What Recourse Is Available To The Surviving Spouse In Ontario If His Or Her Common Law Partner Dies Intestate?

When a common law partner dies intestate (that is, without a will), the surviving spouse has recourse to two claims on the estate of the deceased. The spouse can make a claim based on trust principles or can make a claim for support.

Trust principles apply when a common law spouse has contributed money or effort towards an asset or towards the expenses. For instance, they might have been contributing to the property taxes or mortgage payments or they may have contributed labor or effort to improving the asset If they live on a farm, the common law partner may have helped with the farming. In those sorts of cases, the common law spouse does have a claim that is recognized based on trust principles and there can be a claim for a declaration that the estate is holding the asset pursuant to a constructive trust in favour of the spouse. But in such a case, the onus is on the claimant to prove his or her contribution of money or labor to that asset, and it could take years and thousands and thousands of dollars in legal costs to win that claim.

There is another claim that a common law spouse can make and this is recognized under Part V of the Succession Law Reform Act. A claim can be made by a dependent against the estate for support. This means that a common law spouse, provided the partners have been living together at least three years or have had a relationship of some permanence and there’s a child, can make a claim for support both on their own behalf and on behalf of the child. This could involve litigation if there’s a dispute with whoever else is involved as a beneficiary of the estate or with the administrator of the estate.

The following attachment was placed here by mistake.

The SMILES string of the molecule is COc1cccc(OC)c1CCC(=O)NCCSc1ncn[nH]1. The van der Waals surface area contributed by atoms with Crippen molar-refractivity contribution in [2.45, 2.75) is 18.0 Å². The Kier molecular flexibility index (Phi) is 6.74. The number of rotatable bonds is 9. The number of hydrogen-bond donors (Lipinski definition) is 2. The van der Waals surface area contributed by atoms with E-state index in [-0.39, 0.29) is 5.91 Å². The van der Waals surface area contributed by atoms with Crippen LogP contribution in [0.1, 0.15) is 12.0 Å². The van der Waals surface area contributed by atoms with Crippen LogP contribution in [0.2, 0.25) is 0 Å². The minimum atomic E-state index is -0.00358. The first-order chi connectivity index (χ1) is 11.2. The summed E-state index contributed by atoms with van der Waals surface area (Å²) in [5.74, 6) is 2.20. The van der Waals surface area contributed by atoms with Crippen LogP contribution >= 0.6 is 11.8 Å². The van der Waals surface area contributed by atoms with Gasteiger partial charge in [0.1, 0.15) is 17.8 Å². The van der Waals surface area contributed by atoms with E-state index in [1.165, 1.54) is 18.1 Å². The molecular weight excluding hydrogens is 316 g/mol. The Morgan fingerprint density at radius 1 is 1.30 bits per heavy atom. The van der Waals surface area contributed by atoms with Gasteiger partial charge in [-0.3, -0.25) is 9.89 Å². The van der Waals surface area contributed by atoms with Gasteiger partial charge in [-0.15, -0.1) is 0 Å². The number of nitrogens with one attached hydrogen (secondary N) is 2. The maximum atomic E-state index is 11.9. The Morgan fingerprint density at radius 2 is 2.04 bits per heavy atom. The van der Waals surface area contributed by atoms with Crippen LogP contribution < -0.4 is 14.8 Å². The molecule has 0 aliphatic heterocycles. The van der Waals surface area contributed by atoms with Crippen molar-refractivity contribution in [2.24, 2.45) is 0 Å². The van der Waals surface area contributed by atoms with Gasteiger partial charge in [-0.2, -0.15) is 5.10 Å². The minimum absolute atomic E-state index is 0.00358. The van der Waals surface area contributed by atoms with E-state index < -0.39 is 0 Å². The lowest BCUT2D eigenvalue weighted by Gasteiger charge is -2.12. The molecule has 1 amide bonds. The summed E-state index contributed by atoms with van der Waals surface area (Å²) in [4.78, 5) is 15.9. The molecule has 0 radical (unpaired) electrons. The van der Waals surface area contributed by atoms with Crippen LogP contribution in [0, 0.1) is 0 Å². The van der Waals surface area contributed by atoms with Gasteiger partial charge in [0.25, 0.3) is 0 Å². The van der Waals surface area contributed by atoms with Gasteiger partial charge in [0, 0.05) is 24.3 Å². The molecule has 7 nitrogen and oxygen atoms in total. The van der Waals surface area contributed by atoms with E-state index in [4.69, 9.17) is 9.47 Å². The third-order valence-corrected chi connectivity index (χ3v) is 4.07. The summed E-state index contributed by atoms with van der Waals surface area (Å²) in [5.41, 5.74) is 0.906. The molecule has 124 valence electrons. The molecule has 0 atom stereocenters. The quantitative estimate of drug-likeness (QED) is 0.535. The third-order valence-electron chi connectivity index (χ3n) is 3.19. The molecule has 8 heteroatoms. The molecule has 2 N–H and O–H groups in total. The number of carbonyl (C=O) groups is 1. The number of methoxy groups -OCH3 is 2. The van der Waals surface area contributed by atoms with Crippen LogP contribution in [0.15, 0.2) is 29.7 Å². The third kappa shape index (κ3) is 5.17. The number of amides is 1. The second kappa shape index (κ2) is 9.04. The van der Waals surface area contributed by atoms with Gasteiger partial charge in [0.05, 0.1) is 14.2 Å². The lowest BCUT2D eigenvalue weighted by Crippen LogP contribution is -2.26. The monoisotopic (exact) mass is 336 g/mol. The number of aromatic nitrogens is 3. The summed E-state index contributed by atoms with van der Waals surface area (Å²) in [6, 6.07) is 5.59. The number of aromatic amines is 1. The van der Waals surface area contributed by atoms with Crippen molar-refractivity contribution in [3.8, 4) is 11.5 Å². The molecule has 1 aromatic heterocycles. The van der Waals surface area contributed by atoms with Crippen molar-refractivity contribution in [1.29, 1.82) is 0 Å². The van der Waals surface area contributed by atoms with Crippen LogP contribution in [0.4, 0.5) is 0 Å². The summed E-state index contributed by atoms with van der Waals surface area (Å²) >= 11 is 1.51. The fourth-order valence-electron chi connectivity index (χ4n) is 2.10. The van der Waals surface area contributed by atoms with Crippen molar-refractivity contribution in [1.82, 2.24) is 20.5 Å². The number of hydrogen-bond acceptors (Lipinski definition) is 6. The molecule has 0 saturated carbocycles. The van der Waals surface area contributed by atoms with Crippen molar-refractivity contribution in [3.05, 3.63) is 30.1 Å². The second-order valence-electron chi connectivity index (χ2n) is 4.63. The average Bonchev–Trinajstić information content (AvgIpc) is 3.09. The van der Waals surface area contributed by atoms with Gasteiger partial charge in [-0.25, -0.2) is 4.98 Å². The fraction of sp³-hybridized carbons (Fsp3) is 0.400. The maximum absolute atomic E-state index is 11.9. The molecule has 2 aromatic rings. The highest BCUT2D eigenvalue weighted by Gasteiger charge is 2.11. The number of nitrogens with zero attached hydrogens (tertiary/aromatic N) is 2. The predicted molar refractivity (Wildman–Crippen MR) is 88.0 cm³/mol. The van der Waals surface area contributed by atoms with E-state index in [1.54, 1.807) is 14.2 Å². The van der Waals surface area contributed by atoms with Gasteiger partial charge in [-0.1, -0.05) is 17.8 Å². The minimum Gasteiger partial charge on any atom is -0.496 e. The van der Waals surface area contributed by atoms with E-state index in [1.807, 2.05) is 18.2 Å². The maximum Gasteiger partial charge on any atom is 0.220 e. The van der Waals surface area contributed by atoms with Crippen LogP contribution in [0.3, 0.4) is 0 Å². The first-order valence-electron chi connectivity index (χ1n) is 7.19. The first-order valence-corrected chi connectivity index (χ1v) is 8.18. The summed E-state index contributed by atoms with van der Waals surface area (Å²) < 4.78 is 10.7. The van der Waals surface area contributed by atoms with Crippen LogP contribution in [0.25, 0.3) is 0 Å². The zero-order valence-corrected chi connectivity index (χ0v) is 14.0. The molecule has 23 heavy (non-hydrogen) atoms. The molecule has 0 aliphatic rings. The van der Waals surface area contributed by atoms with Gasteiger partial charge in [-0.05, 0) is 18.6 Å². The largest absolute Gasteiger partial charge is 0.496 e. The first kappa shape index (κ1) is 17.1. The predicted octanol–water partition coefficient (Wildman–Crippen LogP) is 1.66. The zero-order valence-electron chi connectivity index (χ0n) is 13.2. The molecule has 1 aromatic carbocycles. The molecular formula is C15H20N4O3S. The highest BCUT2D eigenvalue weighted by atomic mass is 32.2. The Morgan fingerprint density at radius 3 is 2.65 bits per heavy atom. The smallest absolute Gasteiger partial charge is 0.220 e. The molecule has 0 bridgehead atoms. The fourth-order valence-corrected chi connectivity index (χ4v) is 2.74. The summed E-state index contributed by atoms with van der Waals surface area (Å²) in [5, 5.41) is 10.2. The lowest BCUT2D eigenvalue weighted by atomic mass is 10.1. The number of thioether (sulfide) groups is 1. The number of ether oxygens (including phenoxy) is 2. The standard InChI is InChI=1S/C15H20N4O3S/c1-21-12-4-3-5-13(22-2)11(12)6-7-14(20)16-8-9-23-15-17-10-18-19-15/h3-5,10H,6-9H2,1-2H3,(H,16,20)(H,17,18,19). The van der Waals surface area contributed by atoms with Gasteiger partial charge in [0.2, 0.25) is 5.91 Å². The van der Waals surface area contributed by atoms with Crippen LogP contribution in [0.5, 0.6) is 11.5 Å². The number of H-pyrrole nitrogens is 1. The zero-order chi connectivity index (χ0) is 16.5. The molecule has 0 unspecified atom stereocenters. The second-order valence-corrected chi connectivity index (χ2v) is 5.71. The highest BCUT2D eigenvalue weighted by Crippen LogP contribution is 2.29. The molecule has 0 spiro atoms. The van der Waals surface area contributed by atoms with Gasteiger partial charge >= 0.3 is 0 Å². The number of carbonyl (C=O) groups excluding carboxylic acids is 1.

Married spouses, when one of the spouses dies, have an opportunity to look at what they received under the will, and if they’re not happy with that, they can also make a claim for equalization under the Family Law Act similar to what a spouse might do on a separation or divorce. The spouse would list his or her net worth and the estate would list its net worth. If the estate is worth more, then the claimant would be entitled to half the difference. So this is a right afforded only to married spouses.

Common law spouses don’t have that right under the Family Law Act. They can’t say, “Well, the estate is worth “x” millions of dollars and I have no assets, so I want an equalization.” They don’t have the right to bring such an application. All they can claim is support or make a claim based on the trust principle that the estate is holding assets in trust for them because of money they’ve given, or contributions or efforts they’ve made towards improving the assets in the estate.

If you, or someone you care about, is dealing with estate law issues in the Markham, Ontario Region, contact Charles B. Ticker for a consultation.

This article is taken from a November 13, 2008 interview with Charles B. Ticker, Estate Lawyer with Charles B. Ticker Law Office, a Markham, Ontario Wills and Estate Law Firm. This article and website provide general information on legal and related matters and should not be relied upon as legal advice. If you require legal advice, you should consult and retain qualified legal professionals in your area to advise you about your particular situation and the law in your jurisdiction as laws vary from province to province, state to state and country to country.